This paper quantifies the aggregate effects of financing constraints. We start from a standard dynamic investment model with collateral constraints. In contrast to the existing quantitative literature, our estimation does not target the mean leverage ratio to identify the scope of financing frictions. Instead, we use a reduced-form coefficient from the recent corporate finance literature that connects exogenous debt capacity shocks to corporate investment. Relative to a frictionless benchmark, collateral constraints induce losses of 7.1% for output and 1.4% for TFP (misallocation). We show these estimated losses tend to be more robust to misspecification than estimates obtained by targeting leverage.
We study how risks spillover from shadow banking activities to traditional banks through implicit guarantees. Using data on wealth management products, China's largest shadow banking component, we find that banks with higher interbank borrowing rates strategically provide stronger implicit guarantees to their issued wealth management products. Extending implicit guarantees builds bank reputations and reduces rollover costs while exposing banks to losses from shadow banking activities. Our findings thus suggest a bank-specific approach to assessing the risk of implicit guarantees based on transparent and real-time interbank rates.
I study asset-side runs on credit lines in an infinite-horizon banking model. Strategic complementarity between bankers and credit line borrowers arises: borrowers' panic drawdowns and bankers' liquidity rationing reinforce each other, leading to a vicious cycle.
Using data from U.S. banks, I estimate the model and quantify the amplification effect due to the strategic complementarity. This amplification effect accounts for two-thirds of the overall credit shortfalls during the 2008-09 crisis. My estimation also suggests policies targeting banks and borrowers simultaneously to support bank credit.
Security-bid Auctions with Information Acquisition [New Version, Nov. 2022][Abstract][Paper] with Yunan Li Selected presentations: Royal Economic Society(2021), SWFA(2021), Econometric Society European Meeting(2021), Econometric Society China Meeting(2021)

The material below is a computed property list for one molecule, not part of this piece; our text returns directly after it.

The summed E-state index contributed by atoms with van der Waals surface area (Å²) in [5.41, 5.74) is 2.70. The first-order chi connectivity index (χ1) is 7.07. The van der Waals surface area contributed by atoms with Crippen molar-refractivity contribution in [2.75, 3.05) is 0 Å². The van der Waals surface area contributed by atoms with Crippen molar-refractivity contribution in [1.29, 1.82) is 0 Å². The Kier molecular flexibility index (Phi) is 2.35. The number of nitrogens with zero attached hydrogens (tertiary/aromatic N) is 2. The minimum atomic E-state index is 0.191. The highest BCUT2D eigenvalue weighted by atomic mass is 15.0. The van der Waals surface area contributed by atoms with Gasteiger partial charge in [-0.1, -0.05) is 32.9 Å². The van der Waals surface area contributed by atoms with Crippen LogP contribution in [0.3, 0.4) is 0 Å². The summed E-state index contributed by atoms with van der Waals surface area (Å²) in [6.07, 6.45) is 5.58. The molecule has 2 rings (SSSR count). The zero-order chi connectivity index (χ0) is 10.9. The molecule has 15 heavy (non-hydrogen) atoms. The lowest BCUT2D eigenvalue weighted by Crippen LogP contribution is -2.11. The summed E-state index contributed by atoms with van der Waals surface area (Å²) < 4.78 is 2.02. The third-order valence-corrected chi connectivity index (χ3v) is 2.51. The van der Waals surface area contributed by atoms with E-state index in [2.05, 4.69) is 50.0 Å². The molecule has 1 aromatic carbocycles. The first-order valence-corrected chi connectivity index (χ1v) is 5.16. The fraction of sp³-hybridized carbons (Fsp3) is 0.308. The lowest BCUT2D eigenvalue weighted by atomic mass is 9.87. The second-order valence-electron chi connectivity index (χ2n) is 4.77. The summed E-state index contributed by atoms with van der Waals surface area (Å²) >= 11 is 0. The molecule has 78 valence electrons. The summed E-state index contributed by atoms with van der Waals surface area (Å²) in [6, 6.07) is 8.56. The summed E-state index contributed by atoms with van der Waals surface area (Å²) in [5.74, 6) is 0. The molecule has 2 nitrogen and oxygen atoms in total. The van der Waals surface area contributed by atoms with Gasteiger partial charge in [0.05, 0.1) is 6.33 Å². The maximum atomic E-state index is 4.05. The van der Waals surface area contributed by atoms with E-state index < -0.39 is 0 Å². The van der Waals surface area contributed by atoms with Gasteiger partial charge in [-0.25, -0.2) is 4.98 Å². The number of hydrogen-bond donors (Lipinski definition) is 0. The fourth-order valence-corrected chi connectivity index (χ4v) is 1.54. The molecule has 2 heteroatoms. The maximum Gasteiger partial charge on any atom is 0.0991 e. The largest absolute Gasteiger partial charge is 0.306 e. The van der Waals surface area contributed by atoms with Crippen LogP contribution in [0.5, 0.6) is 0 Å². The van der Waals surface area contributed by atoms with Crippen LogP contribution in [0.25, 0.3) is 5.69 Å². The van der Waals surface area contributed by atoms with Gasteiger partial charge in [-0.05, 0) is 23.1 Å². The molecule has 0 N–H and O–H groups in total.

We study auctions in which buyers covertly acquire information at some cost and then bid securities contingent on the asset's realized value to them. In first- and second-price auctions, steeper securities lead to lower marginal returns to information and potentially lower revenues. We then consider the revenue-maximizing linear mechanism. The mechanism is efficient. The winner pays in cash if their expected values exceed a threshold and pays in stock otherwise. The threshold decreases as the marginal cost of acquiring information increases. Our empirical analysis supports the model's implications that stock payments are associated with lower takeover synergies and information costs.
Dynamic Optimal Taxation with Endogenous Skill Premia[Abstract][Paper] with Jason Ravit and Michael Sockin Selected presentations: Econometric Society North America Meeting(2017)
We embed imperfect substitutability across skill levels into a dynamic Mirrlees model and uncover a novel intertemporal wage compression channel in optimal labor taxation that can rationalize redistributive programs such as the Earned Income Tax Credit.
Haircuts and Credit Risk over the Cycle[Abstract] Selected presentations: Econometric Society World Congress(2015)
This paper develops a dynamic general equilibrium model with heterogeneous beliefs and collateral constraints. The endogenously determined haircuts are countercyclical and thus lead to a downward margin spiral that exacerbates financial instability.
Options and Futures (CUHK Shenzhen, undergraduate, 2018-2023) Satisfaction with teacher: 4.84/6, 5.52/6, 5.63/6, 5.79/6
(Empirical) Research Methods in Finance (CUHK Shenzhen, undergraduate, 2020-present) Satisfaction with teacher: 6/6, 5.78/6